hands heart into melody / stops / repeats / to transform the inner memories  - feelings / different stuff / plucky memory / anticipating where the music is going / playing what was already there / variability > JUST           DO             IT. 

The only complaint some folks had was that they felt there could have been more music, more footage of musicians playing, like the New York Art Quartet, and a larger historic overview of Milford's career, including mention by him of the cats shown in the film like Min Tanaka (though they are all in the credits). But that’s not what the film is really about and other than that it was unanimous that this was high in merit and should be seen by all. 

At the Q&A the last question asked was from poet Joel Lewis. It dealt with Milford's relationship to Albert Ayler and what Milford thought really happened to the saxophonist. Like other greats I've known, Milford contended that Ayler did not take drugs and was not killed by the mob because of drugs or Mary Maria, the woman he lived with who is on many of his later albums. Afterward in the lobby I pursued this with Milford and without going into detail he in essence said, “Ayler was upset about his five year contract with Impulse. that they had wanted him to play with folks like the Beatles, and that he could no longer play with Milford.” As a consequence of this and other circumstances Milford felt that Ayler had committed suicide—the first time I had ever heard that one. It has also been said that Ayler claimed he would one day be more famous than the Beatles. Don’t try to figure that one out.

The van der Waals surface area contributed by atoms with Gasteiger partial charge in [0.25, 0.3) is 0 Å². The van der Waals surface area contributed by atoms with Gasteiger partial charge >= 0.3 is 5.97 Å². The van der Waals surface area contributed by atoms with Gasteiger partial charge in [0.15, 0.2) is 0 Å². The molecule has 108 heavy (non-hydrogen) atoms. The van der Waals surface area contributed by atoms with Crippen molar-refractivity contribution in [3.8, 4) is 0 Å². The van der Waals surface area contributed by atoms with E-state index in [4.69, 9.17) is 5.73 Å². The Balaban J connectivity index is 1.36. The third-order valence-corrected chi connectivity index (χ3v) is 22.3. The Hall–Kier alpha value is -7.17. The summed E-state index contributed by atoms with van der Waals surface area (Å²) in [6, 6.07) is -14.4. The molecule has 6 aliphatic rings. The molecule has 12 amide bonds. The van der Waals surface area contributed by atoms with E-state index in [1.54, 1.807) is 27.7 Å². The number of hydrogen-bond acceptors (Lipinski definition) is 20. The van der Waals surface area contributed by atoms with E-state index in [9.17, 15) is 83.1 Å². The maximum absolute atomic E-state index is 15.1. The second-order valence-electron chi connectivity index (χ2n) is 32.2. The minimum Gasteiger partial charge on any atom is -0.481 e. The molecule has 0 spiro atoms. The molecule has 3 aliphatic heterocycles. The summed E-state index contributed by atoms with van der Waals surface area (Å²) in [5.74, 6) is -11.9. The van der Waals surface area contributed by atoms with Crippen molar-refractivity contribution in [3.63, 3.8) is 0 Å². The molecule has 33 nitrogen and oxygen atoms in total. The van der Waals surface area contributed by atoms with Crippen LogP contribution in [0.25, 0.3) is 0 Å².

Cartier-Bresson, from the book Images on the Run aka The Decisive Moment: “There is the interpretation of the inner world and the observation of the external world. Reciprocal reaction between both worlds . . . in the long run form only one . . . It would be a most dangerous over-simplification to stress the importance of one over the other in that constant dialogue . . . we preserve life in the act of living [it].”

So listen. Take the music in. Let it swim around inside you until it and you become ONE. 

Dedicated to Randy Weston, a musician's musician. A traveler. May his journeys continue.

(Correction: In my September Outtakes it was stated that Matt Mottell, Mike Watt, and Matthew Shipp played together. These were two separate concerts, the former in Brooklyn at a festival Mottel put on, the latter in MoMA Sculpture Garden with his working trio of Michael Bisio and Newman Taylor Baker. Apologies for this error.)


Steve Dalachinsky

Poet/collagist Steve Dalachinsky was born in Brooklyn (1946) after the last big war and has managed to survive lots of little wars. His book The Final Nite (Ugly Duckling Presse) won the PEN Oakland National Book Award. His latest CDs are The Fallout of Dreams with Dave Liebman and Richie Beirach (Roguart 2014) and ec(H)o-system with the French art-rock group, the Snobs (Bambalam 2015). He has received both the Kafka and Acker Awards and is a 2014 recipient of a Chevalier De l'Ordre des Artes et des Lettres. His poem "Particle Fever" was nominated for a 2015 Pushcart Prize. His books include: Fools Gold (2014 feral press), a superintendent's eyes (revised and expanded 2013/14 - unbearable/autonomedia), flying home, a collaboration with German visual artist Sig Bang Schmidt (Paris Lit Up Press 2015), The Invisible Ray (Overpass Press – 2016) with artwork by Shalom Neuman, Frozen Heatwave, a collaboration with Yuko Otomo (Luna Bissonte Prods 2017) and Black Magic (New Feral Press 2017). His column "Outtakes" appears regularly in the Brooklyn Rail. His most recent release is With Shelter Gone, a full length 12-inch LP on the German label Psych.KG. His latest book is Where Night and Day Become One - the French Poems (a selection 1983-2017) (Great Weather for Media 2018).


OCT 2018

All Issues